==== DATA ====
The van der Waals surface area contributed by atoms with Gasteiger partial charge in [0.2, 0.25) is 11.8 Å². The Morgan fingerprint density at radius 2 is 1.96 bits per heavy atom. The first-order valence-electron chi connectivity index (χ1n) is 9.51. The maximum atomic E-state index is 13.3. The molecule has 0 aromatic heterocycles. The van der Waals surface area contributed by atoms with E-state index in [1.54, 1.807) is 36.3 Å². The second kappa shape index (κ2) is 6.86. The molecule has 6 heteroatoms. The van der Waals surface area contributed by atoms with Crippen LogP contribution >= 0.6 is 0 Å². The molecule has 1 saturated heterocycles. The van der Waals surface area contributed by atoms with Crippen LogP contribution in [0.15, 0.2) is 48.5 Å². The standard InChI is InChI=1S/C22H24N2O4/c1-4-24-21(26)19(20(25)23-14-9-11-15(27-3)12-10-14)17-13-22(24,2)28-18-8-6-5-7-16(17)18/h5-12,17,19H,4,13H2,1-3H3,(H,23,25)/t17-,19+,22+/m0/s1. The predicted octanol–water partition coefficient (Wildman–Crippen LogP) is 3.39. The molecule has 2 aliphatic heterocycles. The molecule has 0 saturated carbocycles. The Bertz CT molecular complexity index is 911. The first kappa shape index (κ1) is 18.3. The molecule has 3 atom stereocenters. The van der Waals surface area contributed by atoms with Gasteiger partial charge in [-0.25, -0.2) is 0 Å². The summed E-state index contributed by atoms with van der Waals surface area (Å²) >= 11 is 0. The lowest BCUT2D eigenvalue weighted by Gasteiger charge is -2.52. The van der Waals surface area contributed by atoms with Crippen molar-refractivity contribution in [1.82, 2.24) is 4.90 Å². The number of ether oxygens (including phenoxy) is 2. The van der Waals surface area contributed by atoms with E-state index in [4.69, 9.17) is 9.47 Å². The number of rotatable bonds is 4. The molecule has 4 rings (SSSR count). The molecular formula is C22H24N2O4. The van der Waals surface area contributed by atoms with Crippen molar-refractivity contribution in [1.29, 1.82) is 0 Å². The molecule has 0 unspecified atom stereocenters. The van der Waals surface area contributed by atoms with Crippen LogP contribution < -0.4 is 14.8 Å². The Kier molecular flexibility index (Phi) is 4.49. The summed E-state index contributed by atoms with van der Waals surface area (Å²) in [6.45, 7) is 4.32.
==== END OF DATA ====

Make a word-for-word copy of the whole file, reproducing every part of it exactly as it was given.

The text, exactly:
The van der Waals surface area contributed by atoms with Gasteiger partial charge in [0.2, 0.25) is 11.8 Å². The Morgan fingerprint density at radius 2 is 1.96 bits per heavy atom. The first-order valence-electron chi connectivity index (χ1n) is 9.51. The maximum atomic E-state index is 13.3. The molecule has 0 aromatic heterocycles. The van der Waals surface area contributed by atoms with E-state index in [1.54, 1.807) is 36.3 Å². The second kappa shape index (κ2) is 6.86. The molecule has 6 heteroatoms. The van der Waals surface area contributed by atoms with Crippen LogP contribution >= 0.6 is 0 Å². The molecule has 1 saturated heterocycles. The van der Waals surface area contributed by atoms with Crippen LogP contribution in [0.15, 0.2) is 48.5 Å². The standard InChI is InChI=1S/C22H24N2O4/c1-4-24-21(26)19(20(25)23-14-9-11-15(27-3)12-10-14)17-13-22(24,2)28-18-8-6-5-7-16(17)18/h5-12,17,19H,4,13H2,1-3H3,(H,23,25)/t17-,19+,22+/m0/s1. The predicted octanol–water partition coefficient (Wildman–Crippen LogP) is 3.39. The molecule has 2 aliphatic heterocycles. The molecule has 0 saturated carbocycles. The Bertz CT molecular complexity index is 911. The first kappa shape index (κ1) is 18.3. The molecule has 3 atom stereocenters. The van der Waals surface area contributed by atoms with Gasteiger partial charge in [-0.25, -0.2) is 0 Å². The summed E-state index contributed by atoms with van der Waals surface area (Å²) >= 11 is 0. The lowest BCUT2D eigenvalue weighted by Gasteiger charge is -2.52. The van der Waals surface area contributed by atoms with Crippen molar-refractivity contribution in [1.82, 2.24) is 4.90 Å². The number of ether oxygens (including phenoxy) is 2. The van der Waals surface area contributed by atoms with E-state index in [4.69, 9.17) is 9.47 Å². The number of rotatable bonds is 4. The molecule has 4 rings (SSSR count). The molecular formula is C22H24N2O4. The van der Waals surface area contributed by atoms with Crippen molar-refractivity contribution in [1.29, 1.82) is 0 Å². The molecule has 0 unspecified atom stereocenters. The van der Waals surface area contributed by atoms with Crippen LogP contribution < -0.4 is 14.8 Å². The Kier molecular flexibility index (Phi) is 4.49. The summed E-state index contributed by atoms with van der Waals surface area (Å²) in [6.45, 7) is 4.32.